Alex White (politician)
|Minister for Communications, Energy and Natural Resources|
11 July 2014 – 6 May 2016
|Preceded by||Pat Rabbitte|
|Succeeded by||Denis Naughten|
|Minister of State for Primary Care|
27 September 2012 – 11 July 2014
|Preceded by||Róisín Shortall|
|Succeeded by||Kathleen Lynch|
|Leader of the Labour Party in the Seanad|
13 September 2007 – 8 March 2011
|Preceded by||Brendan Ryan|
|Succeeded by||Phil Prendergast|
February 2011 – February 2016
24 July 2007 – 26 February 2011
|Constituency||Cultural and Educational Panel|
3 December 1958
Marino, Dublin, Ireland
|Political party||Labour Party|
|Spouse(s)||Mary Corcoran (m. 1994)|
Alex White (born 3 December 1958) is an Irish former Labour Party politician who served as Minister for Communications, Energy and Natural Resources from 2014 to 2016, Minister of State for Primary Care from 2012 to 2014 and Leader of the Labour Party in the Seanad 2007 to 2011. He served as a Teachta Dála (TD) for the Dublin South constituency from 2011 to 2016. He was a Senator for the Cultural and Educational Panel from 2007 to 2011.
White was a student activist in Trinity College, Dublin, where he was president of the Students' Union and also for a time a supporter of various Trotskyist groupings, including the League for a Workers Republic. He was later a national officer of the Union of Students in Ireland. During his time as a producer with RTÉ, he was active in the SIPTU trade union. In common with Mary McAleese, he was attacked and criticised by a group led by Eoghan Harris and associated with the Workers' Party, over what they perceived as their bias towards Republican groups in the North. White was a strong opponent of Section 31 of the Broadcasting Act, which prevented Sinn Féin members from being heard. White has a long record of involvement in campaigns to further the equal rights of women. He actively campaigned for divorce in 1986 and 1995, and was a Director of Elections for the Anti-Amendment campaign on the North side of Dublin in 1983.
He was first elected to South Dublin County Council in 2004, for the Terenure-Rathfarnham electoral area. He was an unsuccessful candidate at the 2007 general election in the Dublin South constituency.
White was nominated as a general election candidate in 2007, by the Labour Party leadership. He had voted for coalition with Fine Gael in a Labour Party congress (the line of Pat Rabbitte, then leader of the party). His election to the Seanad was due to a voting pact with Sinn Féin.
He was the Labour Party candidate in the 2009 by-election in Dublin South. He came second behind the former RTÉ economics editor George Lee. White was his party's Seanad group leader and Spokesperson on Children between 2007 and February 2011, when he was elected to the Dáil. He subsequently was appointed as Chairman of the Joint Oireachtas Committee on Finance, Public Expenditure and Reform.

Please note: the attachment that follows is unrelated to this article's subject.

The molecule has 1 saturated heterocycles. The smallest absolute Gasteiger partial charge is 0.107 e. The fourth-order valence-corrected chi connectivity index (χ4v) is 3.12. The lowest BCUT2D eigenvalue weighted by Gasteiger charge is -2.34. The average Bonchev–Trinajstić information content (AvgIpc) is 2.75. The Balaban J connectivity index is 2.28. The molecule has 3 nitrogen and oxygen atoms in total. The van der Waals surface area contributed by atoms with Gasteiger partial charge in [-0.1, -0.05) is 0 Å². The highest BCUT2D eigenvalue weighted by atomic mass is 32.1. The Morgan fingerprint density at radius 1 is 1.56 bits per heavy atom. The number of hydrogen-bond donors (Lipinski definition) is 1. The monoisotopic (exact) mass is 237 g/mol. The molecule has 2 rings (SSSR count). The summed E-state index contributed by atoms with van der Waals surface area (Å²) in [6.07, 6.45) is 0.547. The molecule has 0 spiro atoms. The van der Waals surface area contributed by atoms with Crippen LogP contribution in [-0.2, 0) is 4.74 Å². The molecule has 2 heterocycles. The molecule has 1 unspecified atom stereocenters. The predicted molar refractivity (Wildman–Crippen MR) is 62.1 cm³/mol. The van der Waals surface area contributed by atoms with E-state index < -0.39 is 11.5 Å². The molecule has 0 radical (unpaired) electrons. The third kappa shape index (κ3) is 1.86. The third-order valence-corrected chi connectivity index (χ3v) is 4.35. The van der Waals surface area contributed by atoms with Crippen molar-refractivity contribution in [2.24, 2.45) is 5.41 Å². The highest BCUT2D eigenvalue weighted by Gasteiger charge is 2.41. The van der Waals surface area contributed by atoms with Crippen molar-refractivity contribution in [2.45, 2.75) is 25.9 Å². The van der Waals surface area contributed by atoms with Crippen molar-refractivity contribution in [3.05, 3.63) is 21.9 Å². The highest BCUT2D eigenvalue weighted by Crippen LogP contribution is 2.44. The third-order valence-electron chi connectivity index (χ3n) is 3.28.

Following the resignation of Eamon Gilmore, as Leader of the Labour Party, in the aftermath of Labour's poor result at the 2014 local and European elections, White announced his candidacy for the party leadership. On 4 July 2014, Joan Burton was elected as Labour Party leader, defeating White by 77% to 22%.
Alex White played a key role in the Marriage Equality Campaign 2015.
On 11 July 2014, he was appointed Minister for Communications, Energy and Natural Resources in a cabinet reshuffle.
In June 2017, he was co-opted to fill a vacancy on Dún Laoghaire–Rathdown County Council.
In January 2019, White was selected as the Labour Party candidate for the Dublin constituency in the 2019 European Parliament election. He got 18,293 first-preference votes (5.0%) but was not elected.
- "Taoiseach says new Cabinet to focus on jobs". RTE.ie. 11 July 2014. Retrieved 8 March 2017.
- "Alex White". Oireachtas Members Database. Retrieved 7 January 2010.
- "Alex White: Biography". alexwhite.ie. Archived from the original on 5 February 2011. Retrieved 3 March 2011.
- "Section 31 saved many young men of 20 from PIRA". Sunday Independent. 8 January 2012.
- Hanley, Brian; Millar, Scott (26 March 2009). The lost revolution: the story of the official IRA and the workers' party. Penguin Ireland. ISBN 978-1-84488-120-8. Retrieved 16 January 2011.
- "The Story of Alex White". The White Board | Alex White TD. 9 June 2014. Archived from the original on 9 March 2017. Retrieved 8 March 2017.
- "Alex White". ElectionsIreland.org. Retrieved 7 January 2010.
- "Labour and SF discuss voting pact to elect senators". The Irish Times. 7 July 2007. Retrieved 7 January 2010.
- "In short". The Irish Times. 22 October 2008. Retrieved 23 October 2008.
- "Party spokespersons". Labour.ie. Archived from the original on 27 September 2010. Retrieved 24 August 2010.
- "Oireachtas delegation in Bundestag meeting". RTÉ News. 26 January 2012. Retrieved 26 January 2012.
- "Eamon Gilmore proposes Alex White to replace Roisin Shortall". RTÉ News. 27 September 2012.
- "Need to govern with more heart, says Joan Burton". RTÉ News. 4 July 2014.
- "White says Yes vote won't lead to 'apocalypse' for marriage". The Irish Times. Retrieved 8 March 2017.
- "Live: Cabinet reshuffle". RTÉ News. 11 July 2014.
- McGrath, Meadhbh (6 May 2016). "Revealed: The salaries TDs pocketed over 10 weeks of government talks". Irish Independent.
- "Labour selects Alex White for Dublin MEP contest". Retrieved 25 January 2019.
| Labour Party Teachta Dála for Dublin South
| Minister of State for Primary Care
| Minister for Communications, Energy and Natural Resources